I am a baseball fan.
I cheer when my team wins.
I cheer when my team loses-sometimes.
I was outraged by the Steroids Era and players who cheat.
I love the players who play the game fair and play the game hard.
I get a thrill out of watching a bunch of guys play catch for 3 hours.
I like the double plays and the diving catches. Stolen bases. Home runs and walk off wins.
I like many different teams with the different ways that they approach the game. The Red Sox with their homegrown talent. The Athletics and their pitching. The Cardinals for their classy on-field performances.
I like many players. But I only love, and respect, few. One of them is Derek Jeter.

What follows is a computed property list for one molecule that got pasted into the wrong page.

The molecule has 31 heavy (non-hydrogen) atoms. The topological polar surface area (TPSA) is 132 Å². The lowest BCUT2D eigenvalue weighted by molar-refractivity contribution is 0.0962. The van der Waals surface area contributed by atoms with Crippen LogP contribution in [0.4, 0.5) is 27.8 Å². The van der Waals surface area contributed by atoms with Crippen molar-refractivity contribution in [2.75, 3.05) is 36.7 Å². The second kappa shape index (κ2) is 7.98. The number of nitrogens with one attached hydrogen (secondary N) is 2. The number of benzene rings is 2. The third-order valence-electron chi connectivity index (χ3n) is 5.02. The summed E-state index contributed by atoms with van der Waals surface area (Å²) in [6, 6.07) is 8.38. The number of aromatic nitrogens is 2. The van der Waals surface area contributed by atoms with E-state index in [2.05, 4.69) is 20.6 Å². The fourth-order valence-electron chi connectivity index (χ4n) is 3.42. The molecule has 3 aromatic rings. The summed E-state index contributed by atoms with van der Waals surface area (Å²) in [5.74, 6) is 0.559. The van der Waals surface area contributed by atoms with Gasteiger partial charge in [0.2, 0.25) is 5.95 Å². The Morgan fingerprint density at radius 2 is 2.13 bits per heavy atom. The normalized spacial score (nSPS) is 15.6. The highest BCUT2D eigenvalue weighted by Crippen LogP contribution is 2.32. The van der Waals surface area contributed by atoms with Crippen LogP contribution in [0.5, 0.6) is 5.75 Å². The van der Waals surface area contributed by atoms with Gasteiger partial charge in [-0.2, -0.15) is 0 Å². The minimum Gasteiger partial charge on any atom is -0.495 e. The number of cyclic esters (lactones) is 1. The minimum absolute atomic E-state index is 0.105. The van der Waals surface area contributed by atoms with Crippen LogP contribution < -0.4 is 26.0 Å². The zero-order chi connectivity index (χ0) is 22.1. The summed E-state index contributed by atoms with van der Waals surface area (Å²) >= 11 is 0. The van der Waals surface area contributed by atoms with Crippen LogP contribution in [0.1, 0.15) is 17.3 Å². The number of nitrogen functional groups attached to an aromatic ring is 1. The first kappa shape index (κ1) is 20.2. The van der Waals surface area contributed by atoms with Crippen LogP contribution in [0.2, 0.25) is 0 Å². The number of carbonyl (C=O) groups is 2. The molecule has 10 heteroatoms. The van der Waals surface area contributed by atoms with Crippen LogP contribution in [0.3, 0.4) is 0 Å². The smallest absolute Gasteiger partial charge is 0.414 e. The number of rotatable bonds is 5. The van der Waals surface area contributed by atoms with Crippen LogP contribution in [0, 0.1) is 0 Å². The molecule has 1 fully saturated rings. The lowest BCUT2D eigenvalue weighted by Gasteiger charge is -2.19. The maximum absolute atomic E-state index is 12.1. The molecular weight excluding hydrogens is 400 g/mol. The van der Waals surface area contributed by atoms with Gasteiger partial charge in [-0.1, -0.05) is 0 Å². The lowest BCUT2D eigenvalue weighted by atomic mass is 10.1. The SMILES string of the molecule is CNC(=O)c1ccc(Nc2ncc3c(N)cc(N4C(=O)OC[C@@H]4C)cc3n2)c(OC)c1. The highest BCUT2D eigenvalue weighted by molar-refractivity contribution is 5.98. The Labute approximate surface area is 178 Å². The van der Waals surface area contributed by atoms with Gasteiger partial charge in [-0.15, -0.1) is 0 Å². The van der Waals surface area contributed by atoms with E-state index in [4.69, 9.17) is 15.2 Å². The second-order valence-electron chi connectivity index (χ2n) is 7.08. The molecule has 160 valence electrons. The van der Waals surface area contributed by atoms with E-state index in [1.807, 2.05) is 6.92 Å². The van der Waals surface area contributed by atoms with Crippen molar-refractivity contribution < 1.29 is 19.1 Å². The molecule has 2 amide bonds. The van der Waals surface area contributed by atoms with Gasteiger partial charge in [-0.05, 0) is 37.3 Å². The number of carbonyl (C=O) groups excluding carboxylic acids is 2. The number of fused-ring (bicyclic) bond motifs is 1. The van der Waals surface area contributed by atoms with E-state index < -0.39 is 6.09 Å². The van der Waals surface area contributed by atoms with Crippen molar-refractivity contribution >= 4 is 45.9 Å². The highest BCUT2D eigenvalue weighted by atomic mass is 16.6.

For those of you who don’t know, Derek Jeter has been playing major league baseball for close to two decades. He’s played primarily at shortstop and will go down in history as one of the greatest of all time. He came up to the big leagues in the mid-90s for the New York Yankees, his favorite team growing up. He never left. For years, he played, month after month, season after season. He became a fan favorite for bringing offense to a position that is usually barren. Jeter has stuck with the Yankees and has become synonymous with the number 2, which he wears on his uniform, game after game. He led the charge for five World Series championship teams, appearing in seven total. He was named to 13 All Star games. Jeter won five Gold Gloves and has made some of the greatest plays by a shortstop in the history of the game. He won two Hank Aaron Awards and placed in the top ten for Most Valuable Player eight times. He is the first Yankee to ever hit 3,000 hits. All these things equal to a first ballot Hall of Famer and one of the finest to ever play the game. It’s been an absolute joy to watch Derek Jeter since I first started watching baseball in 2005. Sadly, those days are numbered. Derek Jeter has announced that this will be his final season. It marks an end of an era. Jeter is the last great Yankee, after Jorge Posada, Andy Pettitte and Mariano Rivera have all hung up their cleats. It is almost impossible to think of baseball without Derek Jeter. He has become an American icon, not just one of the greatest players in the games, but a player known for his hard work, determination and his love of the game-all of which are getting more and more rare. Jeter will likely go down as the greatest Yankee of all time. Better than Gehrig. Better than Ruth. Better than Mantle or Berra. He deserves it. What makes Jeter a special player is the fact that even the die hard fans of all the teams that hate the Yankees-like the Red Sox, for instance, love Derek Jeter. He played the game hard. He played the game right. I will miss him.